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PT Through History

francis-j-grimke

Francis Grimke: An African American Witness in Reformed Political Theology

““I cannot believe that the men who occupy the pulpits of this land, assuming that they are men of ordinary intelligence and common sense and that they have, as they ought to have as leaders, some little knowledge, at least, of the Word of God, are without some convictions on the subject (of race prejudice), that they do not know that it is wrong, contrary to every principle of Christianity.”

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the_scribe_shaphan_reading_the_book_of_law_to_king_josiah-large

Protestantism, Aristotle, and the Godly Commonwealth

. . . Often much more important than what people argue is how people argue. . . . Many whom we may have hastily taken as kindred spirits, because they happen to have reached some conclusion we moderns take for granted, turn out on closer inspection to have been motivated by wholly different concerns, so that the convergence is largely illusory. Others, however, whom we might be apt to dismiss as barbaric for their unenlightened ideas, turn out to have been strikingly liberal-minded.

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Dutch merchants

The Arminian Ethic and the Spirit of Capitalism

For the sake of the following argument, I would like to grant the premises of Max Weber’s idealist argument: religion and culture (superstructure) are causative agents in socio-economic change. As is well known, Weber argued that Calvinism acted as a crucial vanishing mediator for capitalism. It provided the cultural, behavioural and religious framework that enabled capitalism to establish itself and gain ground.

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cain and abel

Demythologizing Violence: A Rejoinder to Bill Cavanaugh

I am grateful to Bill Cavanaugh for taking the time to respond to my blog post of two weeks ago, “Modernity Criticism and the Question of Violence,” and giving me the opportunity to clarify better the nature of my criticisms. Clearly such clarification is in order, as Cavanaugh’s response seems to have struck off in something of the wrong direction, defending theses that were not really under challenge. If I may adapt the opening from his post, Cavanaugh’s response would raise significant difficulties for the thesis of my critique if (1) the argument of that critique were directed against The Myth of Religious Violence and (2) my purpose was to endorse Steven Pinker’s triumphalist progressivism. The first of these premises is false, and the second is highly questionable.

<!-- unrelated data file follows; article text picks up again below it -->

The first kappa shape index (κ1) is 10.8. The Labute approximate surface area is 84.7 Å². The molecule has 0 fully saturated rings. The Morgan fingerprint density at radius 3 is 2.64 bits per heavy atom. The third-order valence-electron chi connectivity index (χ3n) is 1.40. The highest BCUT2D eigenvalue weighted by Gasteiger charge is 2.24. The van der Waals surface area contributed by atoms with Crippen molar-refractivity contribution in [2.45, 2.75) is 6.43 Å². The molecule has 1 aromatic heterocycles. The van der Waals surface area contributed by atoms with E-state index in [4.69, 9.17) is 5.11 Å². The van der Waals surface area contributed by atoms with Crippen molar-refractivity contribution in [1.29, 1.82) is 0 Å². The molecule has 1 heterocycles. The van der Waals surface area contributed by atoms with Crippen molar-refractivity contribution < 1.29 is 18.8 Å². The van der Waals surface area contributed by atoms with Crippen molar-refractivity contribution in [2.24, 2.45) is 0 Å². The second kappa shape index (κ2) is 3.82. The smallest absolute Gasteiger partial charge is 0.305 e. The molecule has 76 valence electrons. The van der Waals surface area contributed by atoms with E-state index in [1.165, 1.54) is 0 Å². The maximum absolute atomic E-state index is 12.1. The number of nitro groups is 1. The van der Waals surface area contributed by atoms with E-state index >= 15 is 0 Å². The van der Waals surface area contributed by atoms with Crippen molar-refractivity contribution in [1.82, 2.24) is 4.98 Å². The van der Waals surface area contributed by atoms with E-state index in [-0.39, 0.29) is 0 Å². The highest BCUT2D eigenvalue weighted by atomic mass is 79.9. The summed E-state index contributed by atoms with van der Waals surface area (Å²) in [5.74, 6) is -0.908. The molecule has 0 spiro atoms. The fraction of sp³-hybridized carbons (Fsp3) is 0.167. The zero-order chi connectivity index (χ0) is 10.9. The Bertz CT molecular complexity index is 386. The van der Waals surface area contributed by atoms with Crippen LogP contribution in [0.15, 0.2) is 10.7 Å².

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by Jan Luyken

Puncturing Progressive Myths: Response to Brad Littlejohn

Brad Littlejohn’s blog entry here last week would raise significant difficulties for the thesis of my book The Myth of Religious Violence if 1) the argument of that book is that modernity is more violent than previous epochs and 2) Steven Pinker has proven that modernity is in fact less violent than previous epochs. However, the first of these premises is false, and the second is highly questionable.

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judith_gentileschi

Modernity Criticism and the Question of Violence

Debates over the virtue or vice of modern liberal political arrangements often boil down to narratives about violence, whether we are speaking of violence in its literal sense, or in the more metaphorical use made so fashionable by postmodernism, namely, the attempt to erase or neutralize difference. According to the eulogists of liberalism, it rescued us from the darker ages of religious tyranny, in which zealots of orthodoxy used political power to enforce uniformity, and even to violently persecute dissenters.

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